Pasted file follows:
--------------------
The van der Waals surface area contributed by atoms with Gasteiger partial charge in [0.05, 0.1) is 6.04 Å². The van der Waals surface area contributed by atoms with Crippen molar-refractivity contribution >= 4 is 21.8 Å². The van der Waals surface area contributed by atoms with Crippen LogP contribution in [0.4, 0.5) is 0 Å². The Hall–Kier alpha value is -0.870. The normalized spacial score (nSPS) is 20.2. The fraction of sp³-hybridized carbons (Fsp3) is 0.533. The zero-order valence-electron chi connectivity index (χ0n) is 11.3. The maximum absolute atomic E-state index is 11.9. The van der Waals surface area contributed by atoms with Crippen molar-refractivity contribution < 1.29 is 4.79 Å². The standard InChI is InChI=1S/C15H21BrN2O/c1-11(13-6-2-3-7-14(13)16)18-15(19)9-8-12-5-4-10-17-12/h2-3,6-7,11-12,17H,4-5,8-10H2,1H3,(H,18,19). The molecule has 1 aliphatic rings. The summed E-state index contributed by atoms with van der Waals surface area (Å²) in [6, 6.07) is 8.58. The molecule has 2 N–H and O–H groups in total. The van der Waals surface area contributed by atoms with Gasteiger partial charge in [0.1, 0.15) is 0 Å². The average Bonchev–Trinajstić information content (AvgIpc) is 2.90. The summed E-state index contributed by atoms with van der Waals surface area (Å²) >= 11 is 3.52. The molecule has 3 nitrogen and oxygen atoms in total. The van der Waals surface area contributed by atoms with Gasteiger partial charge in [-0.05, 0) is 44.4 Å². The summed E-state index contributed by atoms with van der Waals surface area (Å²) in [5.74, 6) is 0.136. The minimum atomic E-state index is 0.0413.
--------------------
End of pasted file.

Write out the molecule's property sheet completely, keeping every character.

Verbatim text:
The van der Waals surface area contributed by atoms with Gasteiger partial charge in [0.05, 0.1) is 6.04 Å². The van der Waals surface area contributed by atoms with Crippen molar-refractivity contribution >= 4 is 21.8 Å². The van der Waals surface area contributed by atoms with Crippen LogP contribution in [0.4, 0.5) is 0 Å². The Hall–Kier alpha value is -0.870. The normalized spacial score (nSPS) is 20.2. The fraction of sp³-hybridized carbons (Fsp3) is 0.533. The zero-order valence-electron chi connectivity index (χ0n) is 11.3. The maximum absolute atomic E-state index is 11.9. The van der Waals surface area contributed by atoms with Crippen molar-refractivity contribution < 1.29 is 4.79 Å². The standard InChI is InChI=1S/C15H21BrN2O/c1-11(13-6-2-3-7-14(13)16)18-15(19)9-8-12-5-4-10-17-12/h2-3,6-7,11-12,17H,4-5,8-10H2,1H3,(H,18,19). The molecule has 1 aliphatic rings. The summed E-state index contributed by atoms with van der Waals surface area (Å²) in [6, 6.07) is 8.58. The molecule has 2 N–H and O–H groups in total. The van der Waals surface area contributed by atoms with Gasteiger partial charge in [0.1, 0.15) is 0 Å². The average Bonchev–Trinajstić information content (AvgIpc) is 2.90. The summed E-state index contributed by atoms with van der Waals surface area (Å²) >= 11 is 3.52. The molecule has 3 nitrogen and oxygen atoms in total. The van der Waals surface area contributed by atoms with Gasteiger partial charge in [-0.05, 0) is 44.4 Å². The summed E-state index contributed by atoms with van der Waals surface area (Å²) in [5.74, 6) is 0.136. The minimum atomic E-state index is 0.0413.